When Jim Banks set sail from Bali in the mid-’80s, he didn’t know he was charting the course for the rest of his life. “One of the guys on the boat had heard there were supposed to be waves on the tip of Lombok, but we basically rocked up with no idea…and no company. There was no one there, although we discovered later that there were three guys from Northern California who’d bought a turtle boat in Bali and converted it, and they’d already been surfing it for seven years. It was a dream come true. My whole concept of riding the barrel changed. I went back to Uluwatu to surf parts of the reef I’d formerly thought were unmakeable. Deserts changed my whole concept of what was possible inside a barrel, how deep I could be and still make it.”
Indeed, kneeboarder Peter Crawford, an old surfing buddy of Jim’s, once claimed to have been barreled at Deserts for over a minute, traveling through space and time in the process.
Deserts became hard to sail away from. “On my second trip back there, I went on another friend’s boat. We were just going for a couple of days and this was before the Internet so we had no idea if there was swell coming or not. There were just waves for days. We were sleeping in the boat, which we’d anchored in a small cove to the north, catching fish and buying veggies from the locals. We’d already stayed five days and we were thinking, well, we can’t leave now. We hit Day 10 and I was starting to think, well, I told my wife we were going for two days. There were no telephones or radio, so she was surely thinking I’d gone down in the Strait and I was thinking maybe I should go home. So on Day 10 we decided to bite the bullet and up anchor and sail back to Bali, but not before I had one last quick surf. The waves were tiny but fun, then all of a sudden I looked up the point and there was a shoulder-high set. Then within an hour it was head-high to double-overhead and every single wave was absolutely perfect. Just me and my two mates, and eventually they got surfed out and I was left out there on my own with 10 waves in every set.”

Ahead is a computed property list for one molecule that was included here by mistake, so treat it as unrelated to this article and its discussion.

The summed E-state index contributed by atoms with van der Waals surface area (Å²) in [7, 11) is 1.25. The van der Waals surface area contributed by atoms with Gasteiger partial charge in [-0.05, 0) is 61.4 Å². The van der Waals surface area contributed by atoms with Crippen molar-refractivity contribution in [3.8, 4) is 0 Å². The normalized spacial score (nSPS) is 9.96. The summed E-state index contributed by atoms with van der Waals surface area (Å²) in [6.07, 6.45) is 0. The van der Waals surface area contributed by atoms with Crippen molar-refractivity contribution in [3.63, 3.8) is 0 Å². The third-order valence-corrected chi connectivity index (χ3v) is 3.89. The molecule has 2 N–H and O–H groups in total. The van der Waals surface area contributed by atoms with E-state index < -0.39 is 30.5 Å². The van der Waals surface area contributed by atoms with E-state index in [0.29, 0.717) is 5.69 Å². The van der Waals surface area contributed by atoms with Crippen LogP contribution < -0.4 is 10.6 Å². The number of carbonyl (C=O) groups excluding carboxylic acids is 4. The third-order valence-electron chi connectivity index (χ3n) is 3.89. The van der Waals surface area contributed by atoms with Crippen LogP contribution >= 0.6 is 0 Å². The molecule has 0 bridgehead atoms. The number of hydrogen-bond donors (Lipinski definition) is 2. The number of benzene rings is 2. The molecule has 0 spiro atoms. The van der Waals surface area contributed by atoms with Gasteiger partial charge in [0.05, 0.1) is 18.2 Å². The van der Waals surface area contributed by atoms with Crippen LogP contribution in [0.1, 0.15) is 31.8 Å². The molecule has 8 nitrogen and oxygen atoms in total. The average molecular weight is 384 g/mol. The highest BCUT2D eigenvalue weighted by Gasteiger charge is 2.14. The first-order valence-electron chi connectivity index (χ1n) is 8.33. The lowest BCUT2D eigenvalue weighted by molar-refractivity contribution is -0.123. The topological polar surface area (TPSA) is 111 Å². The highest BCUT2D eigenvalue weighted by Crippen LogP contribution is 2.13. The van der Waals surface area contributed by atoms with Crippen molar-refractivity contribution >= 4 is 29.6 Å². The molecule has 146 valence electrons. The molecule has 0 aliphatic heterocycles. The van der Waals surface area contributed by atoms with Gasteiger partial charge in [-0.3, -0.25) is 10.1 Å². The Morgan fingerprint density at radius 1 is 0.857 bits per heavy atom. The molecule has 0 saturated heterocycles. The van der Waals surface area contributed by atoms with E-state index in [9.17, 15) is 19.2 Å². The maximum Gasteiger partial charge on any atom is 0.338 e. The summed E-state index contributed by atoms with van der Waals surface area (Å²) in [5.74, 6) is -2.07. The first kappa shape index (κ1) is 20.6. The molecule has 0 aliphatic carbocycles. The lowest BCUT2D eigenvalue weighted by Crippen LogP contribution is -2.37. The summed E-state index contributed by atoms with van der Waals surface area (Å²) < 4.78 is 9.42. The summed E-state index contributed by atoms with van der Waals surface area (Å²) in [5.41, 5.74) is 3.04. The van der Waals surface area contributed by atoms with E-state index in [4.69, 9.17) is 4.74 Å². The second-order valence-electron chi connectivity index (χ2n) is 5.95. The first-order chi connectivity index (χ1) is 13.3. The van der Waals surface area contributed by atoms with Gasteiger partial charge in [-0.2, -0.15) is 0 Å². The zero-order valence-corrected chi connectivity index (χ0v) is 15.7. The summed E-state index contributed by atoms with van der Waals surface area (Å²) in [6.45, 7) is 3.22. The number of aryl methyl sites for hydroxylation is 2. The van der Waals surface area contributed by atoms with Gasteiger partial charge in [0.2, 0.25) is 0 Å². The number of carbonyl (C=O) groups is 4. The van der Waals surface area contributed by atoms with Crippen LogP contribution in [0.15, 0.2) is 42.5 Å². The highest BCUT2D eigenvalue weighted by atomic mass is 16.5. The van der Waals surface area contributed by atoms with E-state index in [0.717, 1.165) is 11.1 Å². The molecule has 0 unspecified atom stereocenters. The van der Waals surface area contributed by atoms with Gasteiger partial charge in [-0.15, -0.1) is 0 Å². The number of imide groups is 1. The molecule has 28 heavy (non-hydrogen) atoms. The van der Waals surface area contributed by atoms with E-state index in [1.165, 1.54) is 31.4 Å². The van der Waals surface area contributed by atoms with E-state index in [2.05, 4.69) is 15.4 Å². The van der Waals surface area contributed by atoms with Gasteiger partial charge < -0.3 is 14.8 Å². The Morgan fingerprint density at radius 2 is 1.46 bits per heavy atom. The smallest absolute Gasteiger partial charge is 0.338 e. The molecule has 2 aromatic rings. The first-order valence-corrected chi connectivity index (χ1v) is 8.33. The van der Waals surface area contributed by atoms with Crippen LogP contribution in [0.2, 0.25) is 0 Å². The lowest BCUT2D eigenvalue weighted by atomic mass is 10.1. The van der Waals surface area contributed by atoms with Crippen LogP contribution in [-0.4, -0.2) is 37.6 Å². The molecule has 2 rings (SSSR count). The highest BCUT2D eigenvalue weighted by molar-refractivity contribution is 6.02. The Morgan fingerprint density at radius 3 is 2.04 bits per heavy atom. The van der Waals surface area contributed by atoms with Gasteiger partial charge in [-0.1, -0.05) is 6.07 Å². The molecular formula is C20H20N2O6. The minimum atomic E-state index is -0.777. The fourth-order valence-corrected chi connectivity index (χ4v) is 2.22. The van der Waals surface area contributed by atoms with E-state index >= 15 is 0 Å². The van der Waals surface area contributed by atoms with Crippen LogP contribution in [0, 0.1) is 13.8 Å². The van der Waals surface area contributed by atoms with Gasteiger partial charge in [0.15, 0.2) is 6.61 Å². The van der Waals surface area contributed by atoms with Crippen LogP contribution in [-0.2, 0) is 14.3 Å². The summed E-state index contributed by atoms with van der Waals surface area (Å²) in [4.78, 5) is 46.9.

In the years and decades since, Jim has continued sailing east, island hopping through the archipelago from Sumbawa to Sumba to Timor. He’s camped on the beach at Nihiwatu. He’s found waves he’ll take to the grave. “They were magical times,” he reminisces. Jim lives in Bali these days, and is preparing to once again set sail. “There are still waves out there, there are waves everywhere…but I don’t think you’ll find another Desert Point.” —Sean Doherty